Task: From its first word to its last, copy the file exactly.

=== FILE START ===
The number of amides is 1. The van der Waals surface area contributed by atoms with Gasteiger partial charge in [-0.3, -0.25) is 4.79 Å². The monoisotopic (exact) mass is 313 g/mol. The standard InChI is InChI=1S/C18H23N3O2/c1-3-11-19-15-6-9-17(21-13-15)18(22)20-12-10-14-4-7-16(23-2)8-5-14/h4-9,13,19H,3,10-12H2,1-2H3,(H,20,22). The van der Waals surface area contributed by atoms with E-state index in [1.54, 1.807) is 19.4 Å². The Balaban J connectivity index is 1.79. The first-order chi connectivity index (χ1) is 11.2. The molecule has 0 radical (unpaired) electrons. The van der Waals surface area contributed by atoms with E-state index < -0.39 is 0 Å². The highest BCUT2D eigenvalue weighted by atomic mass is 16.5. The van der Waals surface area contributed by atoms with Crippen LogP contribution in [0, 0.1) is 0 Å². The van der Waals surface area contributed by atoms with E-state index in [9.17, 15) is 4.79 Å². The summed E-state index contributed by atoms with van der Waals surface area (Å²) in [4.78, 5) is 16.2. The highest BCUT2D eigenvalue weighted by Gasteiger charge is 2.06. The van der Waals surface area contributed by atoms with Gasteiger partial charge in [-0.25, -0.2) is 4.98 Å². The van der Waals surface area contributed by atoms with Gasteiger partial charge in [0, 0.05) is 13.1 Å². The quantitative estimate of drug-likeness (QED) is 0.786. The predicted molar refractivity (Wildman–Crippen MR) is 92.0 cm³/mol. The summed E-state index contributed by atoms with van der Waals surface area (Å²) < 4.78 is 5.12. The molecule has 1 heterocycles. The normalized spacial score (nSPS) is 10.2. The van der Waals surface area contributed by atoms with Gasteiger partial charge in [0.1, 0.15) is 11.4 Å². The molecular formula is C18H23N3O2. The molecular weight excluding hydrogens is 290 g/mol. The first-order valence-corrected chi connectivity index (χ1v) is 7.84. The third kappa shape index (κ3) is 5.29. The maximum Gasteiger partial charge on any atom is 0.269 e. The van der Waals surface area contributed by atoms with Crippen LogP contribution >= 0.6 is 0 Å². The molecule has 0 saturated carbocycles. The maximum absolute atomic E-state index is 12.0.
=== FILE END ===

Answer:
The number of amides is 1. The van der Waals surface area contributed by atoms with Gasteiger partial charge in [-0.3, -0.25) is 4.79 Å². The monoisotopic (exact) mass is 313 g/mol. The standard InChI is InChI=1S/C18H23N3O2/c1-3-11-19-15-6-9-17(21-13-15)18(22)20-12-10-14-4-7-16(23-2)8-5-14/h4-9,13,19H,3,10-12H2,1-2H3,(H,20,22). The van der Waals surface area contributed by atoms with E-state index in [1.54, 1.807) is 19.4 Å². The Balaban J connectivity index is 1.79. The first-order chi connectivity index (χ1) is 11.2. The molecule has 0 radical (unpaired) electrons. The van der Waals surface area contributed by atoms with E-state index < -0.39 is 0 Å². The highest BCUT2D eigenvalue weighted by atomic mass is 16.5. The van der Waals surface area contributed by atoms with Crippen LogP contribution in [0, 0.1) is 0 Å². The van der Waals surface area contributed by atoms with E-state index in [9.17, 15) is 4.79 Å². The summed E-state index contributed by atoms with van der Waals surface area (Å²) in [4.78, 5) is 16.2. The highest BCUT2D eigenvalue weighted by Gasteiger charge is 2.06. The van der Waals surface area contributed by atoms with Gasteiger partial charge in [-0.25, -0.2) is 4.98 Å². The van der Waals surface area contributed by atoms with Gasteiger partial charge in [0, 0.05) is 13.1 Å². The quantitative estimate of drug-likeness (QED) is 0.786. The predicted molar refractivity (Wildman–Crippen MR) is 92.0 cm³/mol. The summed E-state index contributed by atoms with van der Waals surface area (Å²) < 4.78 is 5.12. The molecule has 1 heterocycles. The normalized spacial score (nSPS) is 10.2. The van der Waals surface area contributed by atoms with Gasteiger partial charge in [0.1, 0.15) is 11.4 Å². The molecular formula is C18H23N3O2. The molecular weight excluding hydrogens is 290 g/mol. The first-order valence-corrected chi connectivity index (χ1v) is 7.84. The third kappa shape index (κ3) is 5.29. The maximum Gasteiger partial charge on any atom is 0.269 e. The van der Waals surface area contributed by atoms with Crippen LogP contribution >= 0.6 is 0 Å². The molecule has 0 saturated carbocycles. The maximum absolute atomic E-state index is 12.0.